Essential Investment Not Always Glamorous
Investing in stormwater, roads and footpaths might not be seen as 'sexy' but is utterly essential for Auckland's future according to the Chair of Auckland City's Finance and Property Committee, Councillor Kay McKelvie.
"It is a big plus for the City that next year we are planning to spend $22 million in stormwater improvements, $42 million in roading and $11 million in parks and street environments without increasing our rates", she said.
"One of the key
responsibilities of any Council is to ensure that the
infrastructure is in place to enable a city to grow and
prosper. This is particularly the case in Auckland, which is
the fastest growing region in the country with the
population forecast to reach 1.6 million in the next 20
Auckland City is the home to one third of the nation's workforce and 38% of all business enterprises. Without adequate provision for infrastructure, it would grind to a halt.”
Cr McKelvie said as the city grows so too does the demand on stormwater systems, roads, footpaths, and community facilities. “Yet local authorities have sometimes put money into more glamorous projects rather than maintaining the basics upon which people depend.”
Auckland's predicted growth provides huge challenges to the region's decision-makers and it is a challenge that the Auckland City Council has risen to with increasing success, according to Councillor McKelvie.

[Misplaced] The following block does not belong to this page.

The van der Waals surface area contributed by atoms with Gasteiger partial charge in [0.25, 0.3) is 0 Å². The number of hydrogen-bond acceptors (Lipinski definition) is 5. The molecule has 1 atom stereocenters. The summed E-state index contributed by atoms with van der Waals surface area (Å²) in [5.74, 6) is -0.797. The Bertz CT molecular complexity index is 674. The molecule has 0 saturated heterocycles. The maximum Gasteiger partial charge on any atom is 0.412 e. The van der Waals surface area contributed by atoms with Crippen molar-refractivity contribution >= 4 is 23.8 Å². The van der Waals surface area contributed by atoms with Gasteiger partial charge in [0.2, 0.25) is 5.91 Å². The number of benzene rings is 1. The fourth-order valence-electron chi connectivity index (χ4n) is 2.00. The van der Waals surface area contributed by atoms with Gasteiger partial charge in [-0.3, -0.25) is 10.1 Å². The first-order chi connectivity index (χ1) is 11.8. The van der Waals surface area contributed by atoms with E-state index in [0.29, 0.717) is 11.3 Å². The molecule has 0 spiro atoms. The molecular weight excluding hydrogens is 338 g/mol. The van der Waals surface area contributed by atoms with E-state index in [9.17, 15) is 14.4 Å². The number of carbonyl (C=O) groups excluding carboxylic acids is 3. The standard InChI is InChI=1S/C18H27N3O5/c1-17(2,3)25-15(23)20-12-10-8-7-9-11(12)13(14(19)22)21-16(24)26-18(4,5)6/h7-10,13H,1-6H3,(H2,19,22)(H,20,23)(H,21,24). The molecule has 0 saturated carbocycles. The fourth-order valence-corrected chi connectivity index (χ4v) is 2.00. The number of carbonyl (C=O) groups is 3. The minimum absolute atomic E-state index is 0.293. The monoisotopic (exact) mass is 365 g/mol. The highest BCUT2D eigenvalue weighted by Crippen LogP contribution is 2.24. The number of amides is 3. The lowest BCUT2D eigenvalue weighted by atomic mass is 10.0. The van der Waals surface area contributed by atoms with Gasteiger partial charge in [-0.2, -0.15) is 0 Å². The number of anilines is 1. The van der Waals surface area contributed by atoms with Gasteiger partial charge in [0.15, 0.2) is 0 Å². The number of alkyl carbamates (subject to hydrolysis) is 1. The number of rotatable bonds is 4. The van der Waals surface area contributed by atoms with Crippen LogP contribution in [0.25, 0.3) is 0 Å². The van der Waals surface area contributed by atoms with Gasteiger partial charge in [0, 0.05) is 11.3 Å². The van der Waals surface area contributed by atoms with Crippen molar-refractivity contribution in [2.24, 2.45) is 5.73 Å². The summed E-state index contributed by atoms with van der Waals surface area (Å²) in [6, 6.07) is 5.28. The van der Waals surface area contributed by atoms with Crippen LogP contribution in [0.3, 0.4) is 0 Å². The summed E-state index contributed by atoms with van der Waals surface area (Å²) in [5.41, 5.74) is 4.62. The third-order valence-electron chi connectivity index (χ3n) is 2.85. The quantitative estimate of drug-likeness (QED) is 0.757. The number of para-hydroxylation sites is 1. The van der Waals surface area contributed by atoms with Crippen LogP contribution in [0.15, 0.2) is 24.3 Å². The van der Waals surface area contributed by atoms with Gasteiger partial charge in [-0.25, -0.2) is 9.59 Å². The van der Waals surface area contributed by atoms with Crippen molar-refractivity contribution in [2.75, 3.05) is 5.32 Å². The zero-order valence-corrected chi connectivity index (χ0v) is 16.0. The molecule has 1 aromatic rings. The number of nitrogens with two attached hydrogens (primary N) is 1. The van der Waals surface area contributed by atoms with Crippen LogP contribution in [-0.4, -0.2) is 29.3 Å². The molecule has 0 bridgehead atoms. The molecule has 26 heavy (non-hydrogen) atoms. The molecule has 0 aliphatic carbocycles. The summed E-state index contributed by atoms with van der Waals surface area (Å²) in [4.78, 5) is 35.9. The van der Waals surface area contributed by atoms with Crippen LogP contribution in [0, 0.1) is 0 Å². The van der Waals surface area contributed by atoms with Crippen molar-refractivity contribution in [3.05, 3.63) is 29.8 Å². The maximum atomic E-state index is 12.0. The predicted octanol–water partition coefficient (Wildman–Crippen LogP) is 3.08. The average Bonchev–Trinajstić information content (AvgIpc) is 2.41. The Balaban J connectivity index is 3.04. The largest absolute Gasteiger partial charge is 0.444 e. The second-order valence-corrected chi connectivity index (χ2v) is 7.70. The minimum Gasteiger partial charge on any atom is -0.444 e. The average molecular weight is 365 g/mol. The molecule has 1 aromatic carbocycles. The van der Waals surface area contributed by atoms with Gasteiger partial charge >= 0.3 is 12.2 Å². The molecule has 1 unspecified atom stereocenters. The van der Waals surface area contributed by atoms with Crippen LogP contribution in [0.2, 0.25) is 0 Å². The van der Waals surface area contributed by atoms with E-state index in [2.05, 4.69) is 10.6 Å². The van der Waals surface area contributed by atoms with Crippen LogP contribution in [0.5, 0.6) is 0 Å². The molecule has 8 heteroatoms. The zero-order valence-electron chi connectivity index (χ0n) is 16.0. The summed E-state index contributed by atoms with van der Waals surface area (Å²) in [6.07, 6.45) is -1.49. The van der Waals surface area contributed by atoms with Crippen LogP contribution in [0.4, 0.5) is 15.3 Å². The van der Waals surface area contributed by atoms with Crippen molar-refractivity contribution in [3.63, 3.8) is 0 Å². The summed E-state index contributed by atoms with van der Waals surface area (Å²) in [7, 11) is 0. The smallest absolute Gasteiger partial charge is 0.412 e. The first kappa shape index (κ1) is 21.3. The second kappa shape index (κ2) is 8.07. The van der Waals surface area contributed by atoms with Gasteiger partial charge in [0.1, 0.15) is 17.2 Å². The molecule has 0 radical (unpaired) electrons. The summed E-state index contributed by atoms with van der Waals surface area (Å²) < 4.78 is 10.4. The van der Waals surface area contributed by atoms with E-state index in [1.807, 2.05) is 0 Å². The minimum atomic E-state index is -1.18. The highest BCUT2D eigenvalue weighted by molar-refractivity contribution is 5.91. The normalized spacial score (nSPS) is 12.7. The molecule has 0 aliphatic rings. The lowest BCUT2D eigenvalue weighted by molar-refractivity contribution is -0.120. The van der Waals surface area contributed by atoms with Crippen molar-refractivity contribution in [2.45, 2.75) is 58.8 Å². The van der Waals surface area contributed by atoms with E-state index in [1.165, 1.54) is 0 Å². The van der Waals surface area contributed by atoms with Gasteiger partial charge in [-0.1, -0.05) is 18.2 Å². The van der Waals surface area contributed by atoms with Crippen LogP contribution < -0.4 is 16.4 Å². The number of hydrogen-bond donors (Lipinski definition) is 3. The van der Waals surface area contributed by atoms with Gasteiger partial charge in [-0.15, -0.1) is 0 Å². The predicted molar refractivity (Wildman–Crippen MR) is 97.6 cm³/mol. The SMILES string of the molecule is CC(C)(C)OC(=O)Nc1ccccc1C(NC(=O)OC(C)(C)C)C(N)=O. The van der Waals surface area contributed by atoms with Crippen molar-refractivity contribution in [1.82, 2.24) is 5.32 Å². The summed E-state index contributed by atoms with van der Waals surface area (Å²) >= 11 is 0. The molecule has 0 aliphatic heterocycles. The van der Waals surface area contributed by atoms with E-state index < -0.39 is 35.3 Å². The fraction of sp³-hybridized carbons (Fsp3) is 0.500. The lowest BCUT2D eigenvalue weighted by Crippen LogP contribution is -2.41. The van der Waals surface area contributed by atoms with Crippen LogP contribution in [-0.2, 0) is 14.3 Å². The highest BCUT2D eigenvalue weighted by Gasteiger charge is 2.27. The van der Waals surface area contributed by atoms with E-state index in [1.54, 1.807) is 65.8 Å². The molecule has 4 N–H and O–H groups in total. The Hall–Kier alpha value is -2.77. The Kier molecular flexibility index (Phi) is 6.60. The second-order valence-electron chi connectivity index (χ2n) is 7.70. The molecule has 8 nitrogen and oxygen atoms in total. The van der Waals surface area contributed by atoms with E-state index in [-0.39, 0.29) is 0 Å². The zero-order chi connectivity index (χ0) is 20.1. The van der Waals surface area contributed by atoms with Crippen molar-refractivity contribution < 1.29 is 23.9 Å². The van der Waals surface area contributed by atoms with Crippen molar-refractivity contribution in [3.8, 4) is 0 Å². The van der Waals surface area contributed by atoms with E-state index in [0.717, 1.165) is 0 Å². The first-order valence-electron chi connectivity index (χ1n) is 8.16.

A report to Council's Finance and Property Committee indicates that last year Auckland City implemented the greatest capital works programme in its history, increasing by 25% the spend on capital projects over the last 3 years.
"We have to ensure the replacement and upgrading of our assets matches the forecasted growth rates for our city. It is critical to a city's ability to flourish that all local authorities fulfil their obligations to future citizens, by putting aside money to ensure the maintenance of a city's vital infrastructure", she said.
Councillor McKelvie said that Auckland City did this last year by changing its depreciation regime.
"The charging of depreciation is new in a local authority, and while that allows us to catch up with the maintenance and renewal of some of our assets, we also have to invest in new works that will allow us to keep up with the predicted population growth.
"Last year, in recognition of this the City actually funded $95 million of new works while investing $53 million in renewing and upgrading existing assets such as footpaths, roads and stormwater systems.
“This indicates the strong commitment this Council has to doing what Council's should be doing - improving the City's basic infrastructure.”
For further information please contact Councillor Kay McKelvie,
Telephone: 09) 846 7076 or 025) 279 6448